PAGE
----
NEW ORLEANS, LA (WVUE) - It is nearly 900 miles from Louisiana to the state of Indiana, but the ongoing controversy over Indiana's new religious freedom law has people in the city of New Orleans concerned.
"It opens the door for a company to discriminate just based on the defense of religious freedom," said local attorney Ryan Delaney, who is openly gay.
The Indiana law says the state cannot have laws that "substantially burden" the ability of individuals, businesses, institutions and associations to follow religious beliefs unless there is compelling government interest to do so. Already, an Indiana business says the law supports its right to deny catering services to same-sex couples for weddings.
Louisiana's Religious Freedom Act 793 was approved in 2010 and has not generated much in the way of acrimony or opposition.
"We haven't seen any in terms of the gay and transgender community, any negative reaction to the Religious Freedom Restoration Act that was passed in 2010 thus far. It very much mirrors the federal legislation that we have," said SarahJane Brady, Executive Director of the Forum for Equality.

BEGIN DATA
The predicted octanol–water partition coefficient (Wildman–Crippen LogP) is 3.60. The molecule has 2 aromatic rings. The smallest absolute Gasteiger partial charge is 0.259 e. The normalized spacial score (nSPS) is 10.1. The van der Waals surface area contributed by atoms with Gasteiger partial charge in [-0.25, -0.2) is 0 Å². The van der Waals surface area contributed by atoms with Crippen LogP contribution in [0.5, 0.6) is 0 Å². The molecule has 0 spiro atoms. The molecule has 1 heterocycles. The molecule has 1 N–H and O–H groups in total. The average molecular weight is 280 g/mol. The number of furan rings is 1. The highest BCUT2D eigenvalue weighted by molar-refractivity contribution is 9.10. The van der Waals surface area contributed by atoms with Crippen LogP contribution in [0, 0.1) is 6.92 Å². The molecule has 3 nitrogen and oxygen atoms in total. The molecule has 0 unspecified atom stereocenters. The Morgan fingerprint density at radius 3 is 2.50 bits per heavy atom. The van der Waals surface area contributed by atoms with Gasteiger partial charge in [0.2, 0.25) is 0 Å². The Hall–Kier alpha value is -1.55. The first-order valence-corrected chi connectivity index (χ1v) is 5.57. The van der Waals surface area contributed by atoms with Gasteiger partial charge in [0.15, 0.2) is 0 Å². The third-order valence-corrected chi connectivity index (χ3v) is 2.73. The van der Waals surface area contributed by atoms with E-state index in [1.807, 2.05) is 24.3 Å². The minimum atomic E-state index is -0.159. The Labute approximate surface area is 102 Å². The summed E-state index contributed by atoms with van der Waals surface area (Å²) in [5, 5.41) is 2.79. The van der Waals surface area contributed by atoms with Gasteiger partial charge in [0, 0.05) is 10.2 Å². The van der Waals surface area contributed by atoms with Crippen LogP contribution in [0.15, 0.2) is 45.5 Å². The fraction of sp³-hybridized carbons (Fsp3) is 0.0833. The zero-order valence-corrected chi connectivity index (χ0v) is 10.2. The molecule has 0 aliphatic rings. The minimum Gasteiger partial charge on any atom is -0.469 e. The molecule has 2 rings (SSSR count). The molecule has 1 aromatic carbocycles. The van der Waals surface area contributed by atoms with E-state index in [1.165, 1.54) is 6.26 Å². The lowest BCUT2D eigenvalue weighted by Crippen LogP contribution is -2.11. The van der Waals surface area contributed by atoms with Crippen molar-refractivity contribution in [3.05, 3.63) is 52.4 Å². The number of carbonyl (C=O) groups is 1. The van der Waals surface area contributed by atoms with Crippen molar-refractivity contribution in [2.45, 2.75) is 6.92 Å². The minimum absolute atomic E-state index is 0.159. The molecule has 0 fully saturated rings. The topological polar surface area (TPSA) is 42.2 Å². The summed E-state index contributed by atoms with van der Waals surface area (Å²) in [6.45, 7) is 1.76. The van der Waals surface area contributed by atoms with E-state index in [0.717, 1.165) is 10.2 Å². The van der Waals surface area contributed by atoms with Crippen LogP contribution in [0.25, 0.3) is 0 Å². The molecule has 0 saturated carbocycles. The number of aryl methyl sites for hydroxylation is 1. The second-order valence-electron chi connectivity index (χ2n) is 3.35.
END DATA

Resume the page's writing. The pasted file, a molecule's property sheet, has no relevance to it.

Sen. Danny Martiny, R-Kenner, said the legislation's intent is clear, and that is to prevent government infringement on people's rights to believe as they choose.
"Any attempt to infringe upon that would require a compelling state interest and also the solution had to be the least injurious," said Martiny.
And Martiny insists the law does not involve discriminating against anyone.
"Never once was there any mention whatsoever, or anything pertaining to discrimination against gays..
And it protects everybody, Muslims, Catholics, Jews, Protestants, you know Episcopalians, everybody," said Martiny.
But with Louisiana's legislative session starting in a matter of days, some people fear there will be pressure to change Louisiana's law to mirror what has been approved in Indiana, or even Arkansas.
Recently, Bossier City State Rep. Mike Johnson was quoted as saying he is drafting legislation to prohibit Louisiana state government from denying licenses and permits to businesses based on the owners' interpretation of marriage.
Even though the promised bill is still in the works, some express early concerns.
"The fear is that if we open the door for private companies to discriminate based on religious that could prevent companies from wanting to come to our state, especially when we're trying to advance the entertainment industry, health care and sporting events," said Delaney.
"We don't want to see the negative impacts that we've seem in Indiana happen here," said Brady.
And Brady said members of the LGBT community are already facing discrimination here in Louisiana.
"You can't get married, so there are many ways that you can be legally discriminated against in this state already," she said.
Louisiana's 2015 legislative sessions begins April 13 at the state capitol in Baton Rouge.